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|Editor's Notebook by Bill Blauvelt||A Different Slant, by Chuck Mittan||Country Roads, by Gloria Garman-Schlaefli||Life, Beyond the Ranch, by Tonya R. Pohlman|
by Bill Blauvelt
The weather was certainly nice in these parts for families with Thanksgiving holiday plans. Perhaps not as nice as the year we gathered in my in-laws farm yard around the tailgate of my pickup and ate watermelon Rita and I had raised in our garden. But it was nice, never-the-less.
Much like the year my Uncle Duane helped me rake my yard on Thanksgiving Day or the year my mother and I went horseback riding. I will always remember that year for it was the only time I saw my mother ride a horse.
Dad and I regularly rode together and I have pictures of my mother riding in her courtship days but only one of her riding in my lifetime. Most of her interest in horses ended the day she went into the pasture with her six-year-old son. That day the horse my father expected me to ride to school later that year chased Mother and me out of the pasture.
Tony was a friendly horse. I suspect Dad was right when he said Tony was only playing and had we stopped running so would have Tony. But none of us did. Mother and I ran for the fence with Tony in hot pursuit. We were thankful to make the fence before he trampled us to death. As the only animal in that pasture, Dad said Tony was probably delighted to see playmates approaching and in his excited state came running and raring to greet us.
Dad kept that horse longer than any other and trained him to do many things including to kneel and lay down on command. Dad made a cart and one year I frequently drove Tony to country school. The neighbors often borrowed him when they worked cattle.
But Mother and I never trusted him and I rode a different horse to the first grade at Pleasant Valley.
Two first time food items will be remembered from this Thanksgiving.
While visiting Rita's parents we had mug-cakes. The cakes were tasty and ideal for people who find an entire cake is more than they can use while fresh.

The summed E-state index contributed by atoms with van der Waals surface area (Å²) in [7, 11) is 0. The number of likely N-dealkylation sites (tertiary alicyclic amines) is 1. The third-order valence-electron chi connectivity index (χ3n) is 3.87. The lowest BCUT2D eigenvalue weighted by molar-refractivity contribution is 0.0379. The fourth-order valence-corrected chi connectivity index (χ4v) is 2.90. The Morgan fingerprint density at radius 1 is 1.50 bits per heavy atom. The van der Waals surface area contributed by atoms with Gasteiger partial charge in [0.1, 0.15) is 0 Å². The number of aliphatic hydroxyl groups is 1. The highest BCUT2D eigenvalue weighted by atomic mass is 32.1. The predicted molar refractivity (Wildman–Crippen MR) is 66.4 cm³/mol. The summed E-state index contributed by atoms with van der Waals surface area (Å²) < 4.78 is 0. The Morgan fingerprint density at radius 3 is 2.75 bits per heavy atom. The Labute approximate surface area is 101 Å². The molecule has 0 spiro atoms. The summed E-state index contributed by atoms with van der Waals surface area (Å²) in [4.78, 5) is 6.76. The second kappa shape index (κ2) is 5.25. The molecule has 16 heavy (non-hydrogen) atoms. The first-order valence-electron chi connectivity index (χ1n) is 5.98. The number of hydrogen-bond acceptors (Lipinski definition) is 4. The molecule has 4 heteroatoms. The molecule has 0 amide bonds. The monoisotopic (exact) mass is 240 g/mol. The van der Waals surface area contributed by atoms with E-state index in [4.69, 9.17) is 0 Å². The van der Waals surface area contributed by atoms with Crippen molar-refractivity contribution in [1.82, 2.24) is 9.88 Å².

The recipe is something like this: Combine the contents of a regular boxed cake mix with the contents of a boxed angel food cake mix in a plastic bag. Shake the contents together until well mixed. Add one-third cup of the combined mix and three tablespoons of water in an ungreased mug and microwave for one minute. (May need to adjust baking time depending on the power of the microwave.)
Rita's sister prefers a dark chocolate cake mix, a co-worker at the newspaper said strawberry is the best. I'm still in the experimenting stage. Not sure which cake mix I will prefer.
We also included turnip pickles for the first time on the Thanksgiving Feast menu. They were colorful and tasted good. However, they were a bit salty for me. Certainly not something anyone on a low salt diet should eat and not something we plan to make again.
They are simple to make but I prefer fresh turnips over the refrigerator pickle alternative.
With a winter chill in the air today, I'm glad Rita and I took advantage of the weekend's warmer temperature to haul off the tomato vines, put away the tomato cages, clean the gutters and put the snow blade on the tractor. I suspect one of these mornings we will have a reason to use the tractor.
Sorry I forgot the snow blowers. Though I now have two, I've never had much interest in a snow blower. Tried a combination snowblower and garden tiller once, but on nearly the first use the engine blew up. It was exciting seeing balls of fire flying away from the engine, but the show was pretty expensive, considering its short duration.
Following my uncle's death earlier this year, I kept his nearly new but 25-year-old Honda snow blower. Uncle Duane relied on a good neighbor to clear his driveway but apparently kept the snowblower on standby. I've also had a good neighbor who for several years has used his ATV to clear a path near my house. But this year he is recovering from back surgery and isn't allowed to ride an ATV or tractor until after the normal snow season.
Think I better try to get a blower operating. If the old new one doesn't go, I also have a well-used old one, I've never used. When the Telescope printing plant closed, Lonnie sold me the Snapper snowblower he used to clear snow from around the plant.